Most Fed Dissents Since Volcker Builds Pressure for Yellen Hike

  • Fed chair has faced more opposition than Bernanke or Greenspan
  • Yellen seeks to avoid conflict and favors building consensus

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Policy makers at the Federal Reserve are becoming increasingly divided under Chair Janet Yellen.

Members of the interest-rate setting Federal Open Market Committee have dissented 7.7 percent of the time since Yellen took the helm in 2014, a figure that includes the three central bankers who wanted to raise rates at the last meeting in September. That’s the largest proportion of dissent since Paul Volcker left as chairman nearly three decades ago.

A growing divide signals mounting pressure on the U.S. central bank to raise rates for the first time since December, said Vincent Reinhart, chief economist at Standish Mellon Asset Management Co.

The dissents “suggest an underlying consensus toward action,” said Reinhart, who was a top adviser to former Fed chairmen Ben Bernanke and Alan Greenspan. “They underscore that a portion of the committee is getting impatient and that action will soon be forthcoming.”

Common Ground

Yellen has tried to foster consensus, which can signal that officials think the chair has policy on the right track, assuring investors in times of stress. She generally speaks with each regional Fed chief before every FOMC meeting, records of her diary show, and has spelled out why it matters.

“We have to tolerate some dissent,” she said on Dec. 2. “Nevertheless, I think for the FOMC to be successful and to communicate a coherent policy to the public, we do need a certain degree of consensus. And I think one of the strengths of the committee is we do try to find common ground.”

Still, Yellen has faced almost one opposing vote per meeting, a pace that slightly exceeds her predecessor Bernanke. The number of dissenting votes hit an almost two-year high in September, and notably included Boston Fed President Eric Rosengren, who in the past had pushed for easy monetary policy.

There was about one opposing vote every other meeting under Greenspan, while G. William Miller and Volcker faced the highest level of division during their leadership in the 1970s and 1980s.

The level of dissent within the FOMC is affected by conditions in the economy, with Fed officials inclined to close ranks around the chair in times of crisis and feel less constrained when the economy is on relatively solid ground. But the calendar also plays a role, due to an annual vote rotation among regional Fed presidents. This can see hawkish officials who favor tighter policy are replaced by more dovish colleagues, or vice versa.

All policy makers take part in discussions at FOMC meetings, held roughly every six weeks, but only a maximum of 12 vote on policy. That includes the seven members of the Fed Board in Washington when all its seats are filled -- currently there are two vacant slots -- plus five of the 12 regional Fed banks chiefs, whose voting composition changes every year.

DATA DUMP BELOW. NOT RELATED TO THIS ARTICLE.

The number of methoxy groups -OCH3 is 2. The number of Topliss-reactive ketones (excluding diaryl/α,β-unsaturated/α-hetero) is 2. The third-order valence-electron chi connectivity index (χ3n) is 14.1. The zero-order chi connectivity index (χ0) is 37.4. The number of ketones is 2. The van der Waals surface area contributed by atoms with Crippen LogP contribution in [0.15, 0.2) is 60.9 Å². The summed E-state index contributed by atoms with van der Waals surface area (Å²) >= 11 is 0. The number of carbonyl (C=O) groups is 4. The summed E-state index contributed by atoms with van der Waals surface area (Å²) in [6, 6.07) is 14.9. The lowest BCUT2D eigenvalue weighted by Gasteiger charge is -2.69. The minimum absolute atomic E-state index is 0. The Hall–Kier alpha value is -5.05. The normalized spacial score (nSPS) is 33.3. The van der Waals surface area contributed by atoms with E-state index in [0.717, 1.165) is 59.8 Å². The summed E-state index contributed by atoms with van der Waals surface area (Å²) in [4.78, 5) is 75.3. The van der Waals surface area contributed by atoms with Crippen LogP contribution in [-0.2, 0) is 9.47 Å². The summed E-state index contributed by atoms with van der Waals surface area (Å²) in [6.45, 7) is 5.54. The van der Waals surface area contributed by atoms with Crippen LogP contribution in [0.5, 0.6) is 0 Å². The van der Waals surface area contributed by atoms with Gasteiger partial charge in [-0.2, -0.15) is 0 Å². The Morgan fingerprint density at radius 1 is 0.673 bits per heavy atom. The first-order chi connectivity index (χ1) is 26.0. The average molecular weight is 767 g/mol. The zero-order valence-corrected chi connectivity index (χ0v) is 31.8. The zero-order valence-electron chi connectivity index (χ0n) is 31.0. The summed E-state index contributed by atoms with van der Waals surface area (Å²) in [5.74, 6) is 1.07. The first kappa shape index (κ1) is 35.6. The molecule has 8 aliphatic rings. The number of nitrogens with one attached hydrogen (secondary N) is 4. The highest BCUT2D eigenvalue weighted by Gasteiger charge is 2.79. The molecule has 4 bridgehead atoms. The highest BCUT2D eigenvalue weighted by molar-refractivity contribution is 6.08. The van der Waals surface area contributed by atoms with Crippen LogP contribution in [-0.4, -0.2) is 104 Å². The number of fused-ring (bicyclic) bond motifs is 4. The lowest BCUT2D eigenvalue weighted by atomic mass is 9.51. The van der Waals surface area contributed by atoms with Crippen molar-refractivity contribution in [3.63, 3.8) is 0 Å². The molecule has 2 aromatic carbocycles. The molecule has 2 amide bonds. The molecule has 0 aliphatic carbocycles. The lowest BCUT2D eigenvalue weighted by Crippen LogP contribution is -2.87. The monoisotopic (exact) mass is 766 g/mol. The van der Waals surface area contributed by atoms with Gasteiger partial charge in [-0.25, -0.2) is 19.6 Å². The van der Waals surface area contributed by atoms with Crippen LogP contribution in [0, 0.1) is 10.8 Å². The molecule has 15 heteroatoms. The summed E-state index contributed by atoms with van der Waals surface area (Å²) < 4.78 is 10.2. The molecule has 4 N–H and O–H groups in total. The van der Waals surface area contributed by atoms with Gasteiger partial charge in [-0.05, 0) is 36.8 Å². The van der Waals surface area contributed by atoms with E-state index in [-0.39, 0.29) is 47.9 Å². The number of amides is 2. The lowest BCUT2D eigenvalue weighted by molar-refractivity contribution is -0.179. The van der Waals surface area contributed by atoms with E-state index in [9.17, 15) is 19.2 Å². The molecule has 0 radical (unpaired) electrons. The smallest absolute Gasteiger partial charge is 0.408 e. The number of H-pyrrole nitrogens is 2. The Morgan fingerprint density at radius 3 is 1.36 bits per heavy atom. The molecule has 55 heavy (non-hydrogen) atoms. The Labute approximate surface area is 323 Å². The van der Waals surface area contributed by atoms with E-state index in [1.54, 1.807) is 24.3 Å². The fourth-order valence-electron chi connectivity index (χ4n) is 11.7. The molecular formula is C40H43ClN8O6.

Some central bankers without a vote have been vocal about their views, such as Richmond Fed President Jeffrey Lacker, who said in October he would have pushed for higher rates in the prior month’s meeting. He won’t have a vote until 2018.

For an in-depth look at Fed’s rationale for holding rates, click here.

The three Fed voters who dissented in September have given no indication they will fall in line at the Nov. 1-2 meeting, when the FOMC is widely expected to keep rates unchanged for a seventh straight time.

Rosengren of the Boston Fed voiced concern in an Oct. 15 interview about the risk of asset bubbles and inflation if the central bank keeps rates too low for too long. Cleveland Fed President Loretta Mester, who voted in favor of a hike in September, said in October that monetary policy must be “looking ahead and not just waiting.” Kansas City’s Esther George, who has dissented at the past two meetings, said she favors higher rates in light of a tightening labor market and rising inflation.

Conflicting Views

Former Fed official Roberto Perli said division at the central bank reflects confusion about the correct policy amid a slow economic recovery and uncertain outlook on inflation. Gross domestic product has grown only 2.1 percent annually since the recession ended in 2009 and it’s unclear when inflation will reach the central bank’s 2 percent target.

“Views are more divergent than usual, which in turn has produced more dissents,” said Perli, who is now a partner at Cornerstone Macro LLC in Washington.

Notably, none of the dissent in recent years has come from Fed governors, political appointees who are nominated by the U.S. president and confirmed by the Senate.

While that suggests underlying support for the chair, that unanimity has also been raised as a concern. Lacker said in an October speech that governors may be “less insulated” from the political process because they typically serve shorter terms, while Fed presidents are willing to challenge conventional views.

Bernanke has argued that a certain degree of division can be healthy. He tried to make the FOMC less centered around the chair’s views and encouraged officials to speak up and make their opinions known.

Reserve Bank presidents understand that they should use dissent only sparingly, according to Al Broaddus, who led the Richmond Fed from 1993 to 2004 during Greenspan’s chairmanship. Greenspan faced challenges during difficult periods of his tenure, notably from Broaddus himself, though division eased toward the end of his time in office.

“Legitimacy and credibility are very important to the Fed,” Broaddus said. “Several dissents during temporarily difficult periods pose no threat, but sustained dissents over longer periods raise questions.”

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